As countries debate a climate changing deal to save the planet, a new satellite-based survey released by the UN Food and Agriculture Organization (FAO) shows we lost forest cover the size of 10 football stadiums per minute in the 15 years between 1990 and 2005.
The good news is that the net forest loss is less than “we had estimated through data collated from countries”, said Eduardo Rojas-Briales, FAO Assistant Director-General of Forestry. “In a sense, this is our first independent data”.
The agency had to depend on information put together by countries, but lack of capacity to conduct surveys in some meant they relied on old data.
In 2005, the world’s forested area was 3.69 billion hectares, or 30 percent of the global land area, which means the world has lost 72.9 million hectares, or 32 percent less than the previously estimated figure of 107.4 million hectares.
It has taken the FAO five years to perfect the process of being able to use the data produced by global remote sensing, Rojas-Briales says the agency hopes to have the 2010 data ready for release in 2012.
He pointed out that there were certain shortcomings in the data generated by remote sensing: for instance, it is unable to pick up green cover in the South American savannah during the dry season. The satellite images relay different signals for the various types of land cover, "but we have records of the grassland cover, which we factored in".
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The highest rate of forest land converted to other unspecified uses during the 15-year period occurred in South America, which lost six percent by 2005, followed by Africa with a five percent loss.
However, Asia was showing net gains with an increase of four percent in forest cover by 2005. “The Asian countries have lessons to share with the other continents, which, despite their very limited land cover and huge populations, have done well,” said Rojas-Briales.
Forest experts like Sten Nilsson, former Acting Director of The International Institute for Applied Systems Analysis (IIASA) in Vienna, says the high afforestation rate in Asia is driven mainly by China.
Deforestation contributes between 12 percent and 20 percent of the world’s annual greenhouse gas emissions - about the same as the transport sector, according to the Intergovernmental Panel on Climate Change (IPCC).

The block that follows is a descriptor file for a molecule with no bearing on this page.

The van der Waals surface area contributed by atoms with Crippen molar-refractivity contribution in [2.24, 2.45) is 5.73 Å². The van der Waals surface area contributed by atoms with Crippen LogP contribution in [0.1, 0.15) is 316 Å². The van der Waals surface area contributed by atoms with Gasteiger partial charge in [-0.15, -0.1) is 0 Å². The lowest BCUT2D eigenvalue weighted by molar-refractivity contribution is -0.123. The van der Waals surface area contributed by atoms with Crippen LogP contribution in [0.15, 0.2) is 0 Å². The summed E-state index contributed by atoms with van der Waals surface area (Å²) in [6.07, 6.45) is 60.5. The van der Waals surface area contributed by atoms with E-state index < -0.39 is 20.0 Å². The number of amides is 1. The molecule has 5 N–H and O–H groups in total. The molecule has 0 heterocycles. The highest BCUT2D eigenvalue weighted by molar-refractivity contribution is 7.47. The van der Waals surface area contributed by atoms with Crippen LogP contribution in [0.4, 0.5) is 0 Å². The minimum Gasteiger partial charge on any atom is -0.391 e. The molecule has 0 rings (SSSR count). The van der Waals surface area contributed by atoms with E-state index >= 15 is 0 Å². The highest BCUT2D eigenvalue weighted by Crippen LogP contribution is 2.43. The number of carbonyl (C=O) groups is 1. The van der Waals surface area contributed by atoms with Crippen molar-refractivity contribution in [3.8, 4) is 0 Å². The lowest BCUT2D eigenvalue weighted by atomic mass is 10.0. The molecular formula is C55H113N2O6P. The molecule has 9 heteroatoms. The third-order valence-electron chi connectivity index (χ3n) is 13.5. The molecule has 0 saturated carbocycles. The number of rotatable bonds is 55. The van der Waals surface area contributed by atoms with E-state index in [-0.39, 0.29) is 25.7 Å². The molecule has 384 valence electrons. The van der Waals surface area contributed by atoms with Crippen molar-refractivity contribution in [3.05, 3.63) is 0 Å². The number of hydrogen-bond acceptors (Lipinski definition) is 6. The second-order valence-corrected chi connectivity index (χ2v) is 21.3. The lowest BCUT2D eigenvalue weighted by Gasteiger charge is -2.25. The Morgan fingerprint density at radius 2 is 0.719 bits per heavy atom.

The new data will feed into “reducing emissions from deforestation and degradation” or REDD+, a mechanism of the UN Framework Convention on Climate Change (UNFCCC) that gives countries incentives to leave forests standing process. [See IRIN briefing on REDD+]
Accurate data from FAO could prompt agreement on how carbon emissions from deforestation will be calculated - one of three sticking points hampering progress on REDD+.
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This can be “calculated in two different ways: one focused on total carbon dioxide emitted due to deforestation, not counting any uptake by trees that continue to grow,” Michelle Kovacevic, who writes for the Centre for International Forestry Research, pointed out in a recent blog.
Or it can be calculated as “the net balance between carbon dioxide that is currently being emitted by deforestation and forest degradation, and which is being taken up by the forests. While this might seem like an arcane difference, it affects how you set up accounting systems, and how you reward emissions reductions.”
The other outstanding issues on REDD+ are markets and safeguards. Countries are split over a choice of three options: raising all the money through carbon markets, rejecting the markets, or adopting a mix of both.
Alistair Graham of Humane Society International, an Australia-based environmental NGO, told IRIN in an interview earlier in 2011 that the safeguards, such as the one protecting the rights of forest communities, were included only as “advice - they need to be [written] in as legally binding obligations, [but] whether this is a done deal or still outstanding is unclear.”